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The Art of Hope

An Axis Course On Advent and Your Family

In Romans 8:24-25, the Apostle Paul writes, “For in this hope we were saved. But hope that is seen is no hope at all. Who hopes for what they already have? But if we hope for what we do not yet have, we wait for it patiently.”

As we’ve said, it’s easy to get distracted by the novelty and pace of modern life, such that we forget to hope. But Advent teaches the profoundly countercultural message that what we ultimately need is not something we can achieve, but it’s something we have to receive. Allowing ourselves to hope involves developing an openness to something we would have been helpless to achieve on our own—salvation through Christ, and the renewal of all things.

And yet for many people, the idea of hope can seem suspicious. In the movie The Shawshank Redemption, Morgan Freeman’s character (Red) says to his fellow prisoner Andy, “Let me tell you something my friend. Hope is a dangerous thing. Hope can drive a man insane. It’s got no use on the inside. You better get used to that idea.” From his perspective, the idea of hope (of escaping from prison, or finding a better life someday) was the enemy of contentment. If someone whose situation is hopeless starts to allow him or herself to believe that someday things will get better, that hope can keep them from settling in, and trying to make the most of how things are now.

We would argue that the real issue is not with hope itself, but with what we put our hope in.

Our culture is full of examples of people who put their hope in things that didn’t deliver. Jim Carrey is attributed as saying, “I wish everyone could experience being rich and famous, so they’d see it wasn’t the answer to anything.” Many people who have walked away from Christianity did so because they were led to put their hope in false promises that were made on God’s behalf. The “prosperity gospel,” for example, promises that God will match our faith with financial blessing. As Katelyn Beaty writes, “The giveaway of any prosperity teaching is an ‘if/then’ formula: If you do this, then you will get this. If you put a $100 bill in the offering plate, then you will get tenfold back. If you stay chaste now, then you will later be blessed by marriage and children. Like all powerful myths, it offers the illusion of control in an unpredictable world.”

Again, the issue is not with hope, but with what we’re placing our hope in. When Paul wrote, “If we hope for what we do not yet have, we wait for it patiently,” his whole point was that ultimately, what we’re hoping for is not here yet. It’s not something we can find on this planet. We are still waiting. Hope, then, involves a cultivation of patience and anticipation for the day when Jesus comes back, to “bring unity to all things in heaven and on earth under Christ.”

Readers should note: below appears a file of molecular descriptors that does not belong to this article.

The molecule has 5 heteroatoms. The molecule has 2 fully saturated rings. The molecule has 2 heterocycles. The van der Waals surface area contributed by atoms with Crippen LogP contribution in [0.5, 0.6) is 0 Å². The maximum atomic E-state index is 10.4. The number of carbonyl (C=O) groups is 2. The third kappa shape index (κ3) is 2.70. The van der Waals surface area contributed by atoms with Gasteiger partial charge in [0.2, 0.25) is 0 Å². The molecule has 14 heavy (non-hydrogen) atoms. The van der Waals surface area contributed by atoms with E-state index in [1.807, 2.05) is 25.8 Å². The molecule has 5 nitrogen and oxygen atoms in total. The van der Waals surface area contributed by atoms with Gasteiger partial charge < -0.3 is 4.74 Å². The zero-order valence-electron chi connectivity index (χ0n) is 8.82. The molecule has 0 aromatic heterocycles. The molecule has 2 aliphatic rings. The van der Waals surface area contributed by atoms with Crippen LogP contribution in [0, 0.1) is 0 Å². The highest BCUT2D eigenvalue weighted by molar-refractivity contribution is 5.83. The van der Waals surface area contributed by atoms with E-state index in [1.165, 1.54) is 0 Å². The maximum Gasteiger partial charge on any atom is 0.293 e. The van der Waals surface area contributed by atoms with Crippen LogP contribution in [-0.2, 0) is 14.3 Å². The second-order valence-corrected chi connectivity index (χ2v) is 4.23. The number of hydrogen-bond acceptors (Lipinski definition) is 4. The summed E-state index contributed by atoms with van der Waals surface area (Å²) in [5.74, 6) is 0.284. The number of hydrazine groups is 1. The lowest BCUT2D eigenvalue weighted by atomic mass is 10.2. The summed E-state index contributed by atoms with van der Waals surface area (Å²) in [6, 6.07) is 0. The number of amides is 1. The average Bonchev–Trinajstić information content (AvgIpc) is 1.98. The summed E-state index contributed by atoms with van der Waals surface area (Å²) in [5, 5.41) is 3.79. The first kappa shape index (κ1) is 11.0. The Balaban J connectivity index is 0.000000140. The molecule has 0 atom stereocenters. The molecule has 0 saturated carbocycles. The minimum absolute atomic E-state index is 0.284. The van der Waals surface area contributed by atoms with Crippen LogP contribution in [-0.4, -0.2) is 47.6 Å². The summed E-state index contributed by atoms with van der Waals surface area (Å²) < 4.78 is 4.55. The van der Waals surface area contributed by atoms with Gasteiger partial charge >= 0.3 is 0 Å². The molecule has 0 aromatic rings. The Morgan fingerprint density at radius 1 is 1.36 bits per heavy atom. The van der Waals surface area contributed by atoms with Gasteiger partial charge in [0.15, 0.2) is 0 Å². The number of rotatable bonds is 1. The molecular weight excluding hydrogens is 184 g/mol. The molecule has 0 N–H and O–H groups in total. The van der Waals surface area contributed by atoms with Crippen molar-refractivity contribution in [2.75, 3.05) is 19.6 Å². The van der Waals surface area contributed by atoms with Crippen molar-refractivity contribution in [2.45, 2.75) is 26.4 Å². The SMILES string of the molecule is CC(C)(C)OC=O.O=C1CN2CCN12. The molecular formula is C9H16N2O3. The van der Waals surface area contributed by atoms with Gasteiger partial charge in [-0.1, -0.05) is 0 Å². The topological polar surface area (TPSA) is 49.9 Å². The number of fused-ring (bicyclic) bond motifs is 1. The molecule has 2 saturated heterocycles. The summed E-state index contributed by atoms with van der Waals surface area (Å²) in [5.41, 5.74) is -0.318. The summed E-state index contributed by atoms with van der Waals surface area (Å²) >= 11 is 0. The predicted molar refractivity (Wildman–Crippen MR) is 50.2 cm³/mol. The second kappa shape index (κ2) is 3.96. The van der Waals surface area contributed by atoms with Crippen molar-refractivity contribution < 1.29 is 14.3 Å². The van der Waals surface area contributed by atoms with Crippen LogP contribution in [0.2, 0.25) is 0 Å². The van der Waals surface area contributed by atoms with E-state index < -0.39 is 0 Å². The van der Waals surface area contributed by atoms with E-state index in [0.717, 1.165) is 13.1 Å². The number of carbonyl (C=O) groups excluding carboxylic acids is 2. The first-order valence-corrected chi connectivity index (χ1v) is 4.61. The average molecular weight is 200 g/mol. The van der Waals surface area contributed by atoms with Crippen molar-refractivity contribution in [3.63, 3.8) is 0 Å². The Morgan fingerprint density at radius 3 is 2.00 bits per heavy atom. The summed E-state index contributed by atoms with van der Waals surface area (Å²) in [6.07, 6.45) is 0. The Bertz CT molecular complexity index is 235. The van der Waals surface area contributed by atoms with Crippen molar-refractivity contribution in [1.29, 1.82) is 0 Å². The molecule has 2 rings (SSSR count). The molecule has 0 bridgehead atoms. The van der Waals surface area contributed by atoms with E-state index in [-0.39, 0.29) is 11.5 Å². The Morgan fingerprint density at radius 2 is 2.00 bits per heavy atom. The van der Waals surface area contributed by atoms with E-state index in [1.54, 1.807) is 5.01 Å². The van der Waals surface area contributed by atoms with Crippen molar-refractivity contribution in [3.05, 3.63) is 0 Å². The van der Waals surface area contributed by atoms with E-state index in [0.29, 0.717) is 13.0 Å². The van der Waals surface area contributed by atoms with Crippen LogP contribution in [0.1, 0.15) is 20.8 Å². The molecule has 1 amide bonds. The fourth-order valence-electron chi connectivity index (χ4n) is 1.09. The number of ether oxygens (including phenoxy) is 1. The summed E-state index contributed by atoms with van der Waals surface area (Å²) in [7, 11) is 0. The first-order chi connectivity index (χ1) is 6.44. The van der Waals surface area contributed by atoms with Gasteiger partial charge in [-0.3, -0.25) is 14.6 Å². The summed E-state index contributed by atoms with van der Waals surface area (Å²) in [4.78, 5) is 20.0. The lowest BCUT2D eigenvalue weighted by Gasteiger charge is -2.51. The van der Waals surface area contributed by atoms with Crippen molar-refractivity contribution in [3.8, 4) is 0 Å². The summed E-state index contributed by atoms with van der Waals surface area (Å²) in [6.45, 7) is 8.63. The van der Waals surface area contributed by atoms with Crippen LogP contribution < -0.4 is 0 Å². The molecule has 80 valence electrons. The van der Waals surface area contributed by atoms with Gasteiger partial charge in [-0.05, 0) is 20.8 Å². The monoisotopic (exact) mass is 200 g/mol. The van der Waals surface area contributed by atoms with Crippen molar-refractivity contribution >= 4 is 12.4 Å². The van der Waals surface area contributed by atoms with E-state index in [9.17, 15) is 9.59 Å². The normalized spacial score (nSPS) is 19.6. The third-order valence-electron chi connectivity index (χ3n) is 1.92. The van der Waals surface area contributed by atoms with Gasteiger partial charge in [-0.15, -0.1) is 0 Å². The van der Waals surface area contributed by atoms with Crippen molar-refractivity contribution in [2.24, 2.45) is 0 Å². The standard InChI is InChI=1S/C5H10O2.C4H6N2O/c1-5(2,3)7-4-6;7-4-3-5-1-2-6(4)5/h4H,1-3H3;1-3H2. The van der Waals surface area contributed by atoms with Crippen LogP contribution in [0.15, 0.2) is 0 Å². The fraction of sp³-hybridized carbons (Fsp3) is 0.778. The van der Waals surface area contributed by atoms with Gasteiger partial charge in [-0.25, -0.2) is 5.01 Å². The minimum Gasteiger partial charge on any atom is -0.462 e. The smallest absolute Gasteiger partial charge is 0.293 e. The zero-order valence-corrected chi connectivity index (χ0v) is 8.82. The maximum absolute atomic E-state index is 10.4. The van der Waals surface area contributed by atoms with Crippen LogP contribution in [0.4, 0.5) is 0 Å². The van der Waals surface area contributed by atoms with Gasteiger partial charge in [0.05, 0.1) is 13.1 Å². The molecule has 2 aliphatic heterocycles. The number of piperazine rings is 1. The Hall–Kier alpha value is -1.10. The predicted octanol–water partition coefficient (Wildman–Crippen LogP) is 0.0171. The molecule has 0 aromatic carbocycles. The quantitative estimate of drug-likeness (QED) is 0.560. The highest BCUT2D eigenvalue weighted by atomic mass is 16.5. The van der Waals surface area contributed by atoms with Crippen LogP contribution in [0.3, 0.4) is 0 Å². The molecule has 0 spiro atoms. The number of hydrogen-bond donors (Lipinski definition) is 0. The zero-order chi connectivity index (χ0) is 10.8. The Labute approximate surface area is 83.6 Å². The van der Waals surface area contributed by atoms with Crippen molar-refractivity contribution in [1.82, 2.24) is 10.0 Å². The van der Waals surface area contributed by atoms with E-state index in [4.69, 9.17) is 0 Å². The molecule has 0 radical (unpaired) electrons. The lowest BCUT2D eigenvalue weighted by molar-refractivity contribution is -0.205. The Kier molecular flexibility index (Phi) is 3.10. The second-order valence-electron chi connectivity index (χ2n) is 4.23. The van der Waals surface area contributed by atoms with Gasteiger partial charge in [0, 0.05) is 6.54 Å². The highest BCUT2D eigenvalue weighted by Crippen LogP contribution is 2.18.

Hope launches our imagination and anticipation beyond what we currently have and what we’re able to do for ourselves. In many ways, to hope is one of the bravest things a person can do. Hope in God dares to believe and trust that things will work out—that God is going to come through. And the Scriptures promise that he will. As Romans 5:5 puts it, “hope does not put us to shame, because God’s love has been poured out into our hearts through the Holy Spirit, who has been given to us.”

The Holy Spirit functions as a deposit, guaranteeing our inheritance until the day Jesus returns to make all things new. On that day, as Julian of Norwich put it, “all shall be well, and all shall be well, and all manner of things shall be well.” It will be a day when, as Samwise Gamgee put it, everything sad will come untrue. As Revelation 21:4 says, “God will wipe every tear from their eyes. There will be no more death or mourning or crying or pain, for the old order of things has passed away.”

But not even Jesus knows when that day will be. So above all, the Christian hope requires us to intentionally cultivate patience.

Action Steps

Sometime today, or as soon as you’re able, ask your family one of these questions:

  • What could we do as a family to develop our capacity to be patient?
  • Do you think hope is a dangerous thing? Why or why not?
  • What is the difference between hope and optimism?
  • How do you think our family handles waiting?